Beyond the direct financial harm that results as Social Security recipients get very low or even 0% Cost-Of-Living-Adjustments (COLA) -- which are based on the BLS' reported inflation numbers -- there’s an even more subtle and corrosive effect that results from being lied to by those in authority.

With each fib, the populace loses more and more trust. And at some tipping point – bang! – they're suddenly protesting the streets wearing yellow vests. It may take a while, but eventually folks catch on to the idea that "fairness" and "justice" are merely fantasies of the middle class.

Both the rich and the poor already know better. But once the middle-class loses its faith in the dream, then it becomes a lot harder to convince them that another massive tax break for corporations is really in their best interest.

The Unease Grows…

As increasing concern spreads across the social landscape, for reasons well beyond the financial fibs outlined above, it's becoming increasingly difficult to follow the competing narratives in play.

For example: the economy is either doing great, or it's busy imploding. Technology promises an amazing future, or it's ruining our minds. The world is awash with cheap fossil fuels, or peak oil is in play and our standard of living is at risk. Either man-made global warming is an imminent existential threat, or there's nothing to worry about.

Making sense of all these -- and many other -- competing narratives is a full-time job. Almost nobody’s got the time for that.

Lurking beneath every one of these dueling plot lines is this nasty, inescapable realization: Our entire way of life is unsustainable.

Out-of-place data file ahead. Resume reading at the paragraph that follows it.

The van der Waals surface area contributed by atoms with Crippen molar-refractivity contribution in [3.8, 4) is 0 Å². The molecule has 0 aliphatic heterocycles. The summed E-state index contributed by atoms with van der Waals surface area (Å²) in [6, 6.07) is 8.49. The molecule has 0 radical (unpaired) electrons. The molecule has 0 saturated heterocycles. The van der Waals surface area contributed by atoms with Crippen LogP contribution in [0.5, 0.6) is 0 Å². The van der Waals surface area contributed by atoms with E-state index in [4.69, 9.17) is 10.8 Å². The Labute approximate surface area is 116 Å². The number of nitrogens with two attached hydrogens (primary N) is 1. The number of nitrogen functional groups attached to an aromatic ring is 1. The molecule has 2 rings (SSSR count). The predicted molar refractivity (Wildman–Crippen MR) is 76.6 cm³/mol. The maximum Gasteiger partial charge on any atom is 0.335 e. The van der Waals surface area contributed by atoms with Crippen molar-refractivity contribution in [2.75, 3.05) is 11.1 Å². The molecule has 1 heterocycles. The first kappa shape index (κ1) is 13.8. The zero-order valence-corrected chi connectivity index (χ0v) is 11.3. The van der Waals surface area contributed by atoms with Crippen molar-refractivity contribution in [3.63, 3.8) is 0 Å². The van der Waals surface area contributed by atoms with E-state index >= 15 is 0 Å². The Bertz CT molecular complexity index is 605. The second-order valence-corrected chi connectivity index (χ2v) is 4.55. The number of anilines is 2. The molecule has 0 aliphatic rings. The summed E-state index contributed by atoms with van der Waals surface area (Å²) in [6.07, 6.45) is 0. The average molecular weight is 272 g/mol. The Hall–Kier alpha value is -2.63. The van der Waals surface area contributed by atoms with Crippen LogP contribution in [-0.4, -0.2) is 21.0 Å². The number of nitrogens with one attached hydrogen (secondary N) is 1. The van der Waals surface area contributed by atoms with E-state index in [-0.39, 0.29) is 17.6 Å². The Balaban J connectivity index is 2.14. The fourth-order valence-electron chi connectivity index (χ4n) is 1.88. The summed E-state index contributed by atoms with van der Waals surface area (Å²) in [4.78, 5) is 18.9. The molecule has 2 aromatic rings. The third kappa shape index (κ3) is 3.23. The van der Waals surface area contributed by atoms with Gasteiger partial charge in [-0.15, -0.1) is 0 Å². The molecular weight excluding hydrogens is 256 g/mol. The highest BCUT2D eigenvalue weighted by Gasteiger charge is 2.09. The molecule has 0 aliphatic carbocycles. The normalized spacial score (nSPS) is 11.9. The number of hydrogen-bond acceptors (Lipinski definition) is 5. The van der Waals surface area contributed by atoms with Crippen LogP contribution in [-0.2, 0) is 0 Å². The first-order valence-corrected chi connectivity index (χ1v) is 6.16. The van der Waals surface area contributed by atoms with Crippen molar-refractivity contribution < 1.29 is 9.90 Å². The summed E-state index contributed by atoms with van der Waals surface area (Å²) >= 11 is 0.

It’s simply not possible to extract exponentially more raw materials year over year, forever. We all know that. It’s not a difficult concept to grasp.

But the entirety of our political system, the mainstream media, and our economy are all predicated on the opposite being true, that endless exponential growth lies ahead.

Like all delusions, this false belief will have a terminal encounter with the limits of reality at some point.

There will come a time when attempts at further growth are counterproductive and cause more harm than benefit. In fact, we've already entered that period.

We know that growth is killing the planet. Yet each day we are bombarded with messages imploring us all to invest in and hope for more growth.

Those who have been paying attention know, quantitatively as well as morally, that more growth is not the answer. Yet it's the only path forward offered by those in power.

Stuck between an impossible idea and the strident repetition of its opposite, the populace grows ever more anxious. We can all see and feel that the end of the growth narrative is near -- yet not even the barest glimmer of that inevitability is debated in the news or in any halls of power.

(At least not publicly. Who knows what they're saying to each other privately? Perhaps something very different, as evidenced by the rise in doomsday prep by the super-rich).

As the social anxiety grows over facing a dimming future, our feckless Western press exploits that emotional tension to sell more consumer products and push political agendas, committing sins of commission and omission in the process. Outright lies are published. Key issues are left entirely out of the conversation (just look at the dearth of coverage on Europe's Yellow Vest protests). And alternative information sources are denounced as peddlers of 'fake news' or Russian agents.

Often it seems as if what’s truly important is intentionally avoided, while that which is absolutely unimportant is minutely examined with excruciating repetition.

As I recently chronicled, the very bottom of the terrestrial and oceanic food pyramids are being knocked out. This is an existential threat to our species, but it's hardly addressed in the mainstream media. It should front page news in a sustained and complete call for action. But it never is.